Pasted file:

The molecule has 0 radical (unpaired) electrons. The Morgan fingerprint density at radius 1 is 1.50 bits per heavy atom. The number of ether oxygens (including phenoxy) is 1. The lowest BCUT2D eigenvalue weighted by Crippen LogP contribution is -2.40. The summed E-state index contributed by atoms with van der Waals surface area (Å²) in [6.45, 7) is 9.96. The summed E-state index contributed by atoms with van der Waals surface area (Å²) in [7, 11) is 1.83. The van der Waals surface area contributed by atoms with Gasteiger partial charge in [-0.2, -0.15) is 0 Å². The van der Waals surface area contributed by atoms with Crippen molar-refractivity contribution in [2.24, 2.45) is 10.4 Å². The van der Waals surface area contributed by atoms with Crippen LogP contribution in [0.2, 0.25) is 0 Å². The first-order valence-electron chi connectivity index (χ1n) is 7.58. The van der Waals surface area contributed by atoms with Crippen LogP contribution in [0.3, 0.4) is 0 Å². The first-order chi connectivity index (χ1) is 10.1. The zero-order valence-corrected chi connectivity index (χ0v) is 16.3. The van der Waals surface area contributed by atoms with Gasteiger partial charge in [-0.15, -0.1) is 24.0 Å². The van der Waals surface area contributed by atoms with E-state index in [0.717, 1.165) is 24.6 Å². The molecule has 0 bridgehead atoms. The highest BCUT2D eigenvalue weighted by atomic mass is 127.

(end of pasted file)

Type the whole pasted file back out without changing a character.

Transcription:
The molecule has 0 radical (unpaired) electrons. The Morgan fingerprint density at radius 1 is 1.50 bits per heavy atom. The number of ether oxygens (including phenoxy) is 1. The lowest BCUT2D eigenvalue weighted by Crippen LogP contribution is -2.40. The summed E-state index contributed by atoms with van der Waals surface area (Å²) in [6.45, 7) is 9.96. The summed E-state index contributed by atoms with van der Waals surface area (Å²) in [7, 11) is 1.83. The van der Waals surface area contributed by atoms with Gasteiger partial charge in [-0.2, -0.15) is 0 Å². The van der Waals surface area contributed by atoms with Crippen molar-refractivity contribution in [2.24, 2.45) is 10.4 Å². The van der Waals surface area contributed by atoms with Crippen LogP contribution in [0.2, 0.25) is 0 Å². The first-order valence-electron chi connectivity index (χ1n) is 7.58. The van der Waals surface area contributed by atoms with Crippen LogP contribution in [0.3, 0.4) is 0 Å². The first-order chi connectivity index (χ1) is 10.1. The zero-order valence-corrected chi connectivity index (χ0v) is 16.3. The van der Waals surface area contributed by atoms with Gasteiger partial charge in [-0.15, -0.1) is 24.0 Å². The van der Waals surface area contributed by atoms with E-state index in [0.717, 1.165) is 24.6 Å². The molecule has 0 bridgehead atoms. The highest BCUT2D eigenvalue weighted by atomic mass is 127.